Flavour of Indian
cinema catches on
Films with India and Indians as the theme have had a great run at the global boxoffice lately. In fact, these are increasingly breaking boundaries and making connections through faith, food and families
India seems to be the current flavour of the season in cinema. And we mean it quite literally. Jadoo, directed by British-Indian filmmaker Amit Gupta, opened in the UK on September 6 and has been tickling the palate of moviegoers ever since. Jadoo, which screened at the 15th Mumbai Film Festival in mid-October, cast a spell on the audience with its appetising mix of feel-good family drama, the appeal Indian cuisine and a gallery of endearing characters.
The film, starring Harish Patel, Amara Karan and Kulvinder Ghir, centres on two brothers, who run rival restaurants in Leicester after they fall out with each other following a dispute over a family recipe. It is left to the elder sibling’s daughter, who is preparing for her wedding with her English boyfriend, to bring the estranged brothers back together.
Indian food is also at the centre of Swedish director Lasse Hallstrom’s The Hundred-Foot Journey, an upcoming adaptation of Richard C. Morais’ bestseller. With a cast spearheaded by Om Puri, Helen Mirren and Manish Dayal, the film scheduled for release in August next year is about an Indian family that moves to France and opens a restaurant 100 feet across the street from a Michelin-starred French eatery.
The rivalry sparked off between the two restaurants forms the crux of the story that hinges on family ties, the pull of love and loyalty. Could this be described as the Lunchbox effect? The epistolary romance starring Irrfan Khan, Nawazuddin Siddiqui and Nimrat Kaur revolves around the culinary skills of its female protagonist. The film’s remarkable exploration of loneliness in the big city has struck a chord wherever it has been shown. The Lunchbox, acquired by Sony Pictures Classics for US distribution, has been sold in virtually every single major global territory, triggering a renewed interest in Indian stories.
Another Indian film that has the makings of a global success story is Anup Singh’s Punjabi-language film, Qissa — The Tale of a Lonely Ghost, an Indo-European co-production that had its world premiere in Toronto in September.
After a stop at the Mumbai Film Festival, Qissa travels to the Abu Dhabi Film Festival. It is now all set for worldwide release. India-themed films have had a great run at the global boxoffice lately and it is only natural that one of the nation’s most successful ‘cultural’ exports, its cuisine, is finding its way increasingly into international cinema.
In 2005, Mistress of Spices, adapted from Chitra Banerjee Divakaruni’s novel of the same name by Gurinder Chadha and Paul Mayeda Berges, did not quite make the grade despite the presence of Bollywood diva Aishwarya Rai in the cast. In 2009, Dilip Mehta’s Cooking with Stella did not exactly cook up a storm at the boxoffice although the central performances by Seema Biswas, Don McKellar and Lisa Ray were widely applauded. But the scenario has changed significantly since then, especially post-Slumdog Millionaire. Indian subjects, in general, and not necessarily just the food of the subcontinent, have been quite the rage at the movies.
Since Danny Boyle’s dramatic ode to the never-say-die spirit of Mumbai’s perennial underdogs, Ang Lee’s Life of Pi, Wes Anderson’s The Darjeeling Limited and John Madden’s Best Exotic Marigold Hotel have projected India on the big screen and left their marks worldwide. It was exactly 20 years ago that British-Indian director Gurinder Chadha tasted big-time success with Bhaji on the Beach. The bhaji that she rustled up has clearly moved beyond the Blackpool beach where the film was set and invaded other parts of the cinematic universe. And it isn’t merely Indian cuisine that is spreading its flavour all around the world. The Lunchbox, Ritesh Batra’s applauded debut film, isn’t the only Indian product that is selling globally. Pan Nalin’s feature length documentary, Faith Connections, has also been picked up by sales agents globally.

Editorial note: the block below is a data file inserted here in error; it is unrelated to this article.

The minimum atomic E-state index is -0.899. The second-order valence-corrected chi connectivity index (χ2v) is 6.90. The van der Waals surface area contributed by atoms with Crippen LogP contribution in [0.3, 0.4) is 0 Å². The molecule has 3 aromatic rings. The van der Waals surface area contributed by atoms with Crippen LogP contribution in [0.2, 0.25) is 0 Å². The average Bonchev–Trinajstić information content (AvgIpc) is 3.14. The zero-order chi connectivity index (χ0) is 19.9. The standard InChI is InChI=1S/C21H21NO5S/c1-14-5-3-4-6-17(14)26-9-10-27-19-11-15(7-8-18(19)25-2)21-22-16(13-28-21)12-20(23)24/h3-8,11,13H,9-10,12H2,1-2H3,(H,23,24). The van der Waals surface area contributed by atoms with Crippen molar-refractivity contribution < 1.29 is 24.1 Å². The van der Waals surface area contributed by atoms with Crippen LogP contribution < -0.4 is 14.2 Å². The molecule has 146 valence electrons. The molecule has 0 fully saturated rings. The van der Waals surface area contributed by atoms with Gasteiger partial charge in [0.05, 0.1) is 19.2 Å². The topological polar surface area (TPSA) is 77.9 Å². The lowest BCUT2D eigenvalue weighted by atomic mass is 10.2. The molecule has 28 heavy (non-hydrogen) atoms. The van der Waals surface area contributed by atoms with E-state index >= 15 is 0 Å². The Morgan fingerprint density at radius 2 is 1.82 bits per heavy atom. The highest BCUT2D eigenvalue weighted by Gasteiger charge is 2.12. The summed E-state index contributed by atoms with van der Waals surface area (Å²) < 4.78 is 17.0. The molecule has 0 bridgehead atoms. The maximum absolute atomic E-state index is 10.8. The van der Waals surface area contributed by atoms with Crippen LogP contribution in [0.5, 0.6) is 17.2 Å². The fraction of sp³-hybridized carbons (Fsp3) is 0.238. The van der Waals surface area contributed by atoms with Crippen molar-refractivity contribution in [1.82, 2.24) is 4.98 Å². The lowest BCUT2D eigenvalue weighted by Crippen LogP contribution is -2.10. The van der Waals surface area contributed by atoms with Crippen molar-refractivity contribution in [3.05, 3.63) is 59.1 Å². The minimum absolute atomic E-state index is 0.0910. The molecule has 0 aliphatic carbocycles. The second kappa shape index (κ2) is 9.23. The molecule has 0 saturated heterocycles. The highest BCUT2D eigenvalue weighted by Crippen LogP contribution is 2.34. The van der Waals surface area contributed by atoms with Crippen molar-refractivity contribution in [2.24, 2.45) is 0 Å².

Faith Connections is about the Maha Kumbh Mela but it negotiates its way through the sea of humanity to pick out a bunch of immensely interesting characters who sum up the essence of the world’s biggest religious congregation.
English actress of Sri Lankan descent Amara Karan, the leading lady of Amit Gupta’s Jadoo, explains the success of the film thus: "It is a film about the British experience but it comes from the director’s personal memories, from the culture of his own mother, who ran an Indian restaurant in Leicester for more than three decades."
Genuine stories that reflect real cultural nuances are primed to travel around the world. Deepa Mehta’s adaptation of Salman Rushdie’s career-defining novel Midnight’s Children, and Mira Nair’s The Reluctant Fundamentalist, based on Mohsin Hamid’s best-selling novel, are two other films that have sprung from ethos of the subcontinent and have succeeded in attracting positive notices the world over. While Midnight’s Children is set in India at different points of its history since the nation became independent, The Reluctant Fundamentalist talks about Pakistan in a way that questions the point of view that seeks to brand the country as a hub of religious extremism.
It is undeniable that Indian stories are in demand but unless they are told well, and with a degree of understanding of the world's shared humanity, they are unlikely to move beyond the confines of the diaspora. The fact that these films are increasingly breaking boundaries and making connections through faith, food and families is a sure sign that more and more Indian filmmakers are getting their act together. These are, therefore, exciting times for Indian cinema, full of possibilities and opportunities.